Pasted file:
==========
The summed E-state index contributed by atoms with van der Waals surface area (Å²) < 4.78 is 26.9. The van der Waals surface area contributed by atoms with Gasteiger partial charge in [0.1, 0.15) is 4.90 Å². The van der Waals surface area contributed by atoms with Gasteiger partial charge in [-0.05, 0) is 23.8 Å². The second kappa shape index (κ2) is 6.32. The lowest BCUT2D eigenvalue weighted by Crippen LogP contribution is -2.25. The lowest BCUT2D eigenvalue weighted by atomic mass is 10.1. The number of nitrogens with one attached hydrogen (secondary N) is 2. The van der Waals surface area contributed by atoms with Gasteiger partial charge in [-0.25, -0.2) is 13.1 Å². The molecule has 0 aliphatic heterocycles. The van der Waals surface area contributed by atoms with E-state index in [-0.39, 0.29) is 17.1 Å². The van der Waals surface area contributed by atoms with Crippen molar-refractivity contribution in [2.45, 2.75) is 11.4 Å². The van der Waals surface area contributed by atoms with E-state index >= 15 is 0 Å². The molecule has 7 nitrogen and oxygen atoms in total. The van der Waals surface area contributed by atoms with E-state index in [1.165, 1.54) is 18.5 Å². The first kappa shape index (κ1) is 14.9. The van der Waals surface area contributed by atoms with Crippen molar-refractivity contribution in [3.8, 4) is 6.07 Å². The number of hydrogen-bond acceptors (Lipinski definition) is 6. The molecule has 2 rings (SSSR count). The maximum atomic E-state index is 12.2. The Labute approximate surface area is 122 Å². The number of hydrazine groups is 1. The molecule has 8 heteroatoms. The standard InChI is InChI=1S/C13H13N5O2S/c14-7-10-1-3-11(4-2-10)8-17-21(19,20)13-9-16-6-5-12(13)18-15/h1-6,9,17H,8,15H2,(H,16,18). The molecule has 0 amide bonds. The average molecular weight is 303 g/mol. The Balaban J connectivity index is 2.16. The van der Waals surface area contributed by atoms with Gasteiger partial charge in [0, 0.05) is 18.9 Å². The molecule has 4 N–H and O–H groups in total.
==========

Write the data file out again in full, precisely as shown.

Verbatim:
The summed E-state index contributed by atoms with van der Waals surface area (Å²) < 4.78 is 26.9. The van der Waals surface area contributed by atoms with Gasteiger partial charge in [0.1, 0.15) is 4.90 Å². The van der Waals surface area contributed by atoms with Gasteiger partial charge in [-0.05, 0) is 23.8 Å². The second kappa shape index (κ2) is 6.32. The lowest BCUT2D eigenvalue weighted by Crippen LogP contribution is -2.25. The lowest BCUT2D eigenvalue weighted by atomic mass is 10.1. The number of nitrogens with one attached hydrogen (secondary N) is 2. The van der Waals surface area contributed by atoms with Gasteiger partial charge in [-0.25, -0.2) is 13.1 Å². The molecule has 0 aliphatic heterocycles. The van der Waals surface area contributed by atoms with E-state index in [-0.39, 0.29) is 17.1 Å². The van der Waals surface area contributed by atoms with Crippen molar-refractivity contribution in [2.45, 2.75) is 11.4 Å². The van der Waals surface area contributed by atoms with E-state index >= 15 is 0 Å². The molecule has 7 nitrogen and oxygen atoms in total. The van der Waals surface area contributed by atoms with E-state index in [1.165, 1.54) is 18.5 Å². The first kappa shape index (κ1) is 14.9. The van der Waals surface area contributed by atoms with Crippen molar-refractivity contribution in [3.8, 4) is 6.07 Å². The number of hydrogen-bond acceptors (Lipinski definition) is 6. The molecule has 2 rings (SSSR count). The maximum atomic E-state index is 12.2. The Labute approximate surface area is 122 Å². The number of hydrazine groups is 1. The molecule has 8 heteroatoms. The standard InChI is InChI=1S/C13H13N5O2S/c14-7-10-1-3-11(4-2-10)8-17-21(19,20)13-9-16-6-5-12(13)18-15/h1-6,9,17H,8,15H2,(H,16,18). The molecule has 0 amide bonds. The average molecular weight is 303 g/mol. The Balaban J connectivity index is 2.16. The van der Waals surface area contributed by atoms with Gasteiger partial charge in [0, 0.05) is 18.9 Å². The molecule has 4 N–H and O–H groups in total.